The painter should not simply paint what he sees in front of him, but what he sees in himself, too. However, if he sees nothing in himself, then he should also stop painting what he sees in front of him. Otherwise his paintings will be like folding screens, behind which one can only expect to see the sick, or even the dead. (Caspar David Friedrich)
In common parlance, »romantic« describes an affinity for yearning. In terms of epochs, Romanticism is regarded as an aesthetic literary movement that occurred around 1800 and spread throughout Germany, England, and France at the same time as European classicism, gradually coming to include all areas of cultural and intellectual life. Politically, it was marked by the French Revolution, the subsequent enthusiasm for Napoleon, and ultimately, the hatred for Napoleon, as well as the other revolutions that intensified nationalism throughout Europe.
Expressions of Romantic thought and sentiment were especially strong in painting, literature, and music. The Romantics turned their backs on the intellectual rationalism of the classicists; they felt that the key to understanding a world in a state of constant transformation lay in human sensibility and sensitivity, as well as in man´s connection to nature, in which one could see the omnipresence of God. It is impossible to separate Romanticism entirely from classicism, since Romanticism does not describe a style and did not produce any sort of authoritative formal vocabulary with its own particular characteristics.
Romanticism can be understood as a longing for a lost, harmonious construct of the world, and is closely linked to literary ideas of the time. One reason for this yearning was the altered role of religion, which had formerly given direction to art and life. Out of this change emerged a quest for religious reform, which would be in accordance with the new knowledge of philosophy, the natural sciences, and history, and would once again be able to give modern man something to hold onto. Hence, Romanticism is a continuation of religion through aesthetic means.
Philipp Otto Runge and Caspar David Friedrich were the first to take new paths, as they attempted to create a »new mythology,« as Friedrich Schlegel called it. In February 1802 in a letter to his brother, Daniel, Runge turned against the aesthetic ideals of antiquity. He was no longer inspired by outmoded Christian themes; for him, »everything culminated in the landscape.« Like Novalis and Ludwig Tieck, Runge felt that the hand of God was revealed through a kind of natural hieroglyphics.
While Runge formulated his concept of a spiritualized nature in terms of allegory, Friedrich translated this new idea into his landscapes. He employed a completely subjective iconographical vocabulary, whose meaning was influenced by the natural philosopher, Schelling. His motto was: »No one is a yardstick against which everyone can be measured; each individual (and more or less related minds) can only be measured against himself.« This makes it clear how very important his individuality as an artist was to him.
Transposing the manifestation of God in nature into a new visual language assumes that the viewer can be as subjective as the artist during the process of interpretation. In this, Friedrich was very close to philosopher Johann Gottlieb Fichte, who, in his Wissenschaftslehre, written in 1794, took the view that the world outside of us is the product of our own imaginations. The self, therefore, determines things; it follows that perception would become a creative act for both the artist and the viewer alike.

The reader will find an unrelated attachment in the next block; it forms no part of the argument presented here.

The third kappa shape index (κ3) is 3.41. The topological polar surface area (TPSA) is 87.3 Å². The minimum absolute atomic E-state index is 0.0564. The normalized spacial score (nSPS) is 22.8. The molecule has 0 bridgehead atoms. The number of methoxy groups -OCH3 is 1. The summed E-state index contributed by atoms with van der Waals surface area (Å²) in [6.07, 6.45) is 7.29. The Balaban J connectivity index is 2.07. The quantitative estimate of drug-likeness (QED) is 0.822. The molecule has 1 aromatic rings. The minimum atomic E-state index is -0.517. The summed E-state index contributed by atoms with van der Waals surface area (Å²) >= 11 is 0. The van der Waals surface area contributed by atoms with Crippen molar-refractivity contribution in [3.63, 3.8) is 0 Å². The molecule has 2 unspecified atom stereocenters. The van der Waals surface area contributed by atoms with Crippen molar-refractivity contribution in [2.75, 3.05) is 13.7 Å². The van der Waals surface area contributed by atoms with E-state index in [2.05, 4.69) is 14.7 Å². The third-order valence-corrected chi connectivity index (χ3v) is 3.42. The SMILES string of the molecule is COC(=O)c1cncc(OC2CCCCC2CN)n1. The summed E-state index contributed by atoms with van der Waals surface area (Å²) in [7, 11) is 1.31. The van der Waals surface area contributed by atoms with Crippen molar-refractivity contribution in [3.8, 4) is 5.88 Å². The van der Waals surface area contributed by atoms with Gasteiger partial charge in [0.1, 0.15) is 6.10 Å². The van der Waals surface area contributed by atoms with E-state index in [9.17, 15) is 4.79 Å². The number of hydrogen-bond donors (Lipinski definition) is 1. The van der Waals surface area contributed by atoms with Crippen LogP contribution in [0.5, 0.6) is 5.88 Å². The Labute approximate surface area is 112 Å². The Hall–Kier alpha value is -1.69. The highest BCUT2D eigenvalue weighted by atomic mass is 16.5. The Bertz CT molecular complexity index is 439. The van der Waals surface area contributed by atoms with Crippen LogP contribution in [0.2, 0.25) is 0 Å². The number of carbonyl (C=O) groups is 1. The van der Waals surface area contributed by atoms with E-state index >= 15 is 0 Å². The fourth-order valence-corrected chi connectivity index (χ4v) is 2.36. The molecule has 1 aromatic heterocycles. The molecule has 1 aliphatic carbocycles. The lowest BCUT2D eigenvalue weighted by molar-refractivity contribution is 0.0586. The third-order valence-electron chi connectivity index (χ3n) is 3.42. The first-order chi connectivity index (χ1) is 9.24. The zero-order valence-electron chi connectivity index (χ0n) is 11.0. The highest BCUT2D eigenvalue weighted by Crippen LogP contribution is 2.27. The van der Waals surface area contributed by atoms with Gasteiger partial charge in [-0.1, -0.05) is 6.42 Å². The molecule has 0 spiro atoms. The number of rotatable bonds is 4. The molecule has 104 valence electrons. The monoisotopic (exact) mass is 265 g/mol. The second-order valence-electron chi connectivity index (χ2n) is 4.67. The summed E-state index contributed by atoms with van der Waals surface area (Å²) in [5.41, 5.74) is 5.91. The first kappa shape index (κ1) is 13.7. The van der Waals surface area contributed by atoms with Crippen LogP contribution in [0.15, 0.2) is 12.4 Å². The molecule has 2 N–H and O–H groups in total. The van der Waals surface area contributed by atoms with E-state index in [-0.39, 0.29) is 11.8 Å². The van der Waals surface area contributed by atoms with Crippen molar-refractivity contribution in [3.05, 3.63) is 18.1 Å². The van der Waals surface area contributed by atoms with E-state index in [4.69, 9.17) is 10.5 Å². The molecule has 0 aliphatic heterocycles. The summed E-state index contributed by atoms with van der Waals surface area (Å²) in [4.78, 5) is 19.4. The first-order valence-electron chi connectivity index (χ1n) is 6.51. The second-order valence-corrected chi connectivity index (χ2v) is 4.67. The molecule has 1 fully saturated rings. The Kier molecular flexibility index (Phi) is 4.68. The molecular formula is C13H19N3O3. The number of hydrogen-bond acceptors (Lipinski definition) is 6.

With his altar painting Kreuz im Gebirge (1807/08) Friedrich made a radical break with the previously significant world of Christian ideas, triggering in turn a passionate debate. Even though the painting contains the impression of a natural context, Friedrich avoids the usual rules for portraying perspective and natural light: the viewer is outside of a definite standpoint, the visual space is suggested and infinite. It is removed from rational, practical experience and instead is opened up to the viewer´s creative fantasies.
Although Caspar David Friedrich, Philipp Otto Runge, and Karl Friedrich Schinkel felt that the traditional ideas of Christian beliefs belonged to the past, the Nazarenes wanted to connect to the Christian mythos, to renew its content and form for the present day. Friedrich Overbeck, Franz Pforr, and others protested in 1809 against the classicist artistic ideals of the Vienna Academy, by forming the Lukasbund, with the purpose of modernizing German art on the basis of religion. They saw their ideals embodied in the art of Raphael and Perugino, as well as Dürer and other old German masters. They lived in Rome, at the cloister of Sant'Isidoro, on the Picio. Their figurative paintings expressed the notion of an historically oriented utopia, with a preference for Biblical legends. During the late Romantic period Führich, Schwind, and Waldmüller intensified this tendency to evoke the idyllic.
Even though Romantic painting later fell into obscurity, it was rediscovered after the turn of the century. Neue Sachlichkeit pictures, especially the deserted landscapes and lonely figures by painters such as Alexander Kanoldt, Franz Radziwill, and Georg Schrimpf, refer to early Romantic visual motifs. Surrealists and lyrical abstract painters, such as Klee, Miró, and Masson, were described as Neo-Romantics, introducing events from the realms of the dream and the subconscious into art. Caspar David Friedrich´s conceptual approach to perception as a creative act led the way to abstract art and artists like René Magritte, Max Ernst, and Mark Rothko. And even though the National Socialists instrumentalized them to promote their ideology, Romantic impulses and ideas clearly exist to this day in post-1945 art by artists such as Beuys, Baselitz, Polke, and Richter.
01.04.2009 Monika Wolz